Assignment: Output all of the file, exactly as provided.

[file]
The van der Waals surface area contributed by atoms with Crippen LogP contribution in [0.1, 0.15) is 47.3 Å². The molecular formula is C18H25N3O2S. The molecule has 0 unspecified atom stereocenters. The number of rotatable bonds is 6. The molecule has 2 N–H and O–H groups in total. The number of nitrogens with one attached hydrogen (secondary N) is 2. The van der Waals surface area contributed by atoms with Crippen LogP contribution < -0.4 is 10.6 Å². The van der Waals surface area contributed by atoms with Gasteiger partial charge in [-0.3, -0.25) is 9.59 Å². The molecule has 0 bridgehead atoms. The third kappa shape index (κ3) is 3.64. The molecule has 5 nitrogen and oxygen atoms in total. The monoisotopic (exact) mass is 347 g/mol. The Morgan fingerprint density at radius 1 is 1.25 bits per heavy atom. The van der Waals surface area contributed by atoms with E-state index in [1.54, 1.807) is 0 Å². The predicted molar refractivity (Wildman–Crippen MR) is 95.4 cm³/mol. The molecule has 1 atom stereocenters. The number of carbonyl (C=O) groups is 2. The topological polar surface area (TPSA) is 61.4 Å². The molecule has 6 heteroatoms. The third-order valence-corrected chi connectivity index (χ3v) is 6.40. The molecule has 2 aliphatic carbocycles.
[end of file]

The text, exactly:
The van der Waals surface area contributed by atoms with Crippen LogP contribution in [0.1, 0.15) is 47.3 Å². The molecular formula is C18H25N3O2S. The molecule has 0 unspecified atom stereocenters. The number of rotatable bonds is 6. The molecule has 2 N–H and O–H groups in total. The number of nitrogens with one attached hydrogen (secondary N) is 2. The van der Waals surface area contributed by atoms with Crippen LogP contribution < -0.4 is 10.6 Å². The van der Waals surface area contributed by atoms with Gasteiger partial charge in [-0.3, -0.25) is 9.59 Å². The molecule has 0 bridgehead atoms. The third kappa shape index (κ3) is 3.64. The molecule has 5 nitrogen and oxygen atoms in total. The monoisotopic (exact) mass is 347 g/mol. The Morgan fingerprint density at radius 1 is 1.25 bits per heavy atom. The van der Waals surface area contributed by atoms with E-state index in [1.54, 1.807) is 0 Å². The predicted molar refractivity (Wildman–Crippen MR) is 95.4 cm³/mol. The molecule has 1 atom stereocenters. The number of carbonyl (C=O) groups is 2. The topological polar surface area (TPSA) is 61.4 Å². The molecule has 6 heteroatoms. The third-order valence-corrected chi connectivity index (χ3v) is 6.40. The molecule has 2 aliphatic carbocycles.